What is new with the Rick Hansen Foundation this fall?
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Thank you! Your ongoing support helps break down the barriers faced by people with disabilities.
I’d like to share some statistics. The United Nations reports that more than 60 million people in North America, and 1.3 billion people world-wide live with disabilities. Including aging baby boomers this represents the world’s largest minority and one that is growing rapidly.
In Canada, it’s estimated that a staggering 9 million Canadians will have some form of disability by 2030. We need to be ready!
One of the biggest challenges for someone with a disability is accessibility in our built environment. How accessible is your local restaurant, grocery store, or transit system? Could you buy a specialized scooter or wheelchair to better access your home or neighbourhood?
The Foundation is working hard to find solutions, and your ongoing support will help break down barriers and improve accessibility.
Together, we can empower others to create a world where people living with disabilities, including paralysis after spinal cord injury, can fully participate and contribute.
Working together we will continue to create awareness about disabilities. And improve quality of life.
Your fall newsletter features stories and articles showing the positive impact of your support.
Thank you for all that you do!
CEO, Rick Hansen Foundation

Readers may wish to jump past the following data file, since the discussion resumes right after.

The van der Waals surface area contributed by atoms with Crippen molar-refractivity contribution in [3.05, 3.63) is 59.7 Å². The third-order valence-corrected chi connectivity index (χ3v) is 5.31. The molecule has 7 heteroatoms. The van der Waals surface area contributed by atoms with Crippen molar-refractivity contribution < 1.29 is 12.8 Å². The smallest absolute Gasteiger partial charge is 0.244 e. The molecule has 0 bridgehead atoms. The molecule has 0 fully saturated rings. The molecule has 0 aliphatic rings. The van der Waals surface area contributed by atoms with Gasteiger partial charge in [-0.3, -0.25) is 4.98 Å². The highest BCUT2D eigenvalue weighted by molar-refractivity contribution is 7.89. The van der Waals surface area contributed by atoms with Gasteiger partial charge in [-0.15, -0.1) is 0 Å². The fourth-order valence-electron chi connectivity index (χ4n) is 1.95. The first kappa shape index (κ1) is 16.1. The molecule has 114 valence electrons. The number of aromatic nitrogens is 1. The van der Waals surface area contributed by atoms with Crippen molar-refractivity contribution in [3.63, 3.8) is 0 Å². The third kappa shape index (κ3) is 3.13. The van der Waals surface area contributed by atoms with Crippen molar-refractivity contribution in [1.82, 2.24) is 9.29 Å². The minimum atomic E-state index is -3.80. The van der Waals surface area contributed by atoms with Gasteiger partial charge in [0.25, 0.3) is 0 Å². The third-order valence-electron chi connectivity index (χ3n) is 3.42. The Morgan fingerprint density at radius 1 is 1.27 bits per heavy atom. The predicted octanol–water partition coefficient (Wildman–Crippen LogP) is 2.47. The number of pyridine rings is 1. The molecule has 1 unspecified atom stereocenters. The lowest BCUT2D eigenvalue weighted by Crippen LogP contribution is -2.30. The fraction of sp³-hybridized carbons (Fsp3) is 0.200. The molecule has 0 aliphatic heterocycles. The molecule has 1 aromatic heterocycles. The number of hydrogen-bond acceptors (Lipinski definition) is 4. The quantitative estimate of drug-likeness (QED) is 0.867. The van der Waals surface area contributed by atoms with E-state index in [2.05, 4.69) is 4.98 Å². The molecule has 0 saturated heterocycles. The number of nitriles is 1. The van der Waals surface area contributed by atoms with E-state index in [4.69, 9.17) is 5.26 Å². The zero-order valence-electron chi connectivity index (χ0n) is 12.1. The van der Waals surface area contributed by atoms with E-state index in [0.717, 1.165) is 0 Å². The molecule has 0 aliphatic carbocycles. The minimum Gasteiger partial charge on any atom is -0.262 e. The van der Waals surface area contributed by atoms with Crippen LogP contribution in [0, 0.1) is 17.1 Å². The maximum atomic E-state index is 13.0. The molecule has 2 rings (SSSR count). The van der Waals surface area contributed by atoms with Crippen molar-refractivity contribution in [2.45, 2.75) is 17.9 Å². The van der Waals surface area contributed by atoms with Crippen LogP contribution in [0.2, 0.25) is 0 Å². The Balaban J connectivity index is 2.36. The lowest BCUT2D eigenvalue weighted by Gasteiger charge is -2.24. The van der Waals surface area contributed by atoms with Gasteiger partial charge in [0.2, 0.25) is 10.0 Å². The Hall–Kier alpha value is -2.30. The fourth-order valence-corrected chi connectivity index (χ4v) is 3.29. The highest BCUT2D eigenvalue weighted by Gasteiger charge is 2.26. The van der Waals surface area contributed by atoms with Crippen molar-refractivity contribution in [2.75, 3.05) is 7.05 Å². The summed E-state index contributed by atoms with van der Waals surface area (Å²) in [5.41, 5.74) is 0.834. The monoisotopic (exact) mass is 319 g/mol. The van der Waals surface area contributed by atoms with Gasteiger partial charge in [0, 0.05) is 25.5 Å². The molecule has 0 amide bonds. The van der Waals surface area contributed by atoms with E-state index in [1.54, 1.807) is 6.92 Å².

Meet a Researcher - Dr. Brian Kwon
Dr. Brian Kwon outside the Blusson Spinal Cord Centre.
"Rick was very inspirational to me as I wrapped up my residency and set off to do a PhD in spinal cord regeneration, focusing on people with chronic spinal cord injury. Rick’s a big part of the reason I’m in this field.”
Award-winning researcher Dr. Brian Kwon first became interested in spinal cord injuries during his residency at the University of British Columbia. He met many young patients whose lives had been devastated by an injury and this motivated him to pursue a career in spine surgery and a PhD in neuroscience. Deeply inspired by Rick Hansen, Dr. Kwon is now a surgeon-scientist who is focused on areas of spinal cord injury research that can translate from ‘bench-to-bedside’ and his efforts are attracting national and international attention.
Dr. Kwon was the recipient of the 2014 J. Edouard Samson Award, the premier award for orthopaedic research in Canada, given by the Canadian Orthopaedic Foundation in recognition of his body of spinal cord injury related research conducted over the last 5 years. His research, along with many of the best and brightest Canadian spinal cord injury scientists supported by the Foundation, is making it possible for more people to walk away from their injuries today than ever before.
Currently, it can take months for a patient to know if they will be able to use their hands or walk again after sustaining a spinal cord injury. One of the goals of Dr. Kwon and his research team is to develop a tool that can predict the extent of an injury in patients within the first weeks in order to optimize their recovery. The potential implications of this work are profound and the study is now being expanded across Canada, thanks to the generosity of supporters like you.
Blusson Spinal Cord Centre in Vancouver, BC.
Thanks to you, new research continues to revolutionize the treatment of spinal cord injury. The Rick Hansen Foundation provides essential funding to accelerate critical research through the Rick Hansen Institute, partners at the Blusson Spinal Cord Centre, and research centers across Canada and internationally.
Quality of Life Program
Accessible playground thanks to the Quality of Life Program.